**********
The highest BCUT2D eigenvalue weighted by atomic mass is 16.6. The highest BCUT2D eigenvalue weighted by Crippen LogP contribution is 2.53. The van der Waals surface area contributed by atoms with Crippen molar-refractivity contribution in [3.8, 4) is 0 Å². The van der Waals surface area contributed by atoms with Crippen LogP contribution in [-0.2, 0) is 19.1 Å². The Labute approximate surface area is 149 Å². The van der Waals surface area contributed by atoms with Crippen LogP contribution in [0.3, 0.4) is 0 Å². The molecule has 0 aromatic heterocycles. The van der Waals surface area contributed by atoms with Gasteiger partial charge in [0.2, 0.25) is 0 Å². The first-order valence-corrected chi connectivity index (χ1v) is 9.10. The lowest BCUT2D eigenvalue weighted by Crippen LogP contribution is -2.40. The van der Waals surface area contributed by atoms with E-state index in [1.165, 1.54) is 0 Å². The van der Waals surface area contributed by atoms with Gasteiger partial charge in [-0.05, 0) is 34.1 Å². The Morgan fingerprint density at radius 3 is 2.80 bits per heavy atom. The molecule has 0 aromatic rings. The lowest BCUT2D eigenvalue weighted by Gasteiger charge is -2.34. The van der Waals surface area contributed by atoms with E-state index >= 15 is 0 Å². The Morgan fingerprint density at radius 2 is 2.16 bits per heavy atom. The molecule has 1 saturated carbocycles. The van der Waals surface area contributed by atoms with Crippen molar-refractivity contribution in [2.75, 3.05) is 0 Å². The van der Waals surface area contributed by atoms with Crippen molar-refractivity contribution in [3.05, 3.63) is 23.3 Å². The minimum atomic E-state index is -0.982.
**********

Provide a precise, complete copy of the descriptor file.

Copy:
The highest BCUT2D eigenvalue weighted by atomic mass is 16.6. The highest BCUT2D eigenvalue weighted by Crippen LogP contribution is 2.53. The van der Waals surface area contributed by atoms with Crippen molar-refractivity contribution in [3.8, 4) is 0 Å². The van der Waals surface area contributed by atoms with Crippen LogP contribution in [-0.2, 0) is 19.1 Å². The Labute approximate surface area is 149 Å². The van der Waals surface area contributed by atoms with Crippen LogP contribution in [0.3, 0.4) is 0 Å². The molecule has 0 aromatic heterocycles. The van der Waals surface area contributed by atoms with Gasteiger partial charge in [0.2, 0.25) is 0 Å². The first-order valence-corrected chi connectivity index (χ1v) is 9.10. The lowest BCUT2D eigenvalue weighted by Crippen LogP contribution is -2.40. The van der Waals surface area contributed by atoms with E-state index in [1.165, 1.54) is 0 Å². The van der Waals surface area contributed by atoms with Gasteiger partial charge in [-0.05, 0) is 34.1 Å². The Morgan fingerprint density at radius 3 is 2.80 bits per heavy atom. The molecule has 0 aromatic rings. The lowest BCUT2D eigenvalue weighted by Gasteiger charge is -2.34. The van der Waals surface area contributed by atoms with E-state index >= 15 is 0 Å². The Morgan fingerprint density at radius 2 is 2.16 bits per heavy atom. The molecule has 1 saturated carbocycles. The van der Waals surface area contributed by atoms with Crippen molar-refractivity contribution in [2.75, 3.05) is 0 Å². The van der Waals surface area contributed by atoms with Crippen molar-refractivity contribution in [3.05, 3.63) is 23.3 Å². The minimum atomic E-state index is -0.982.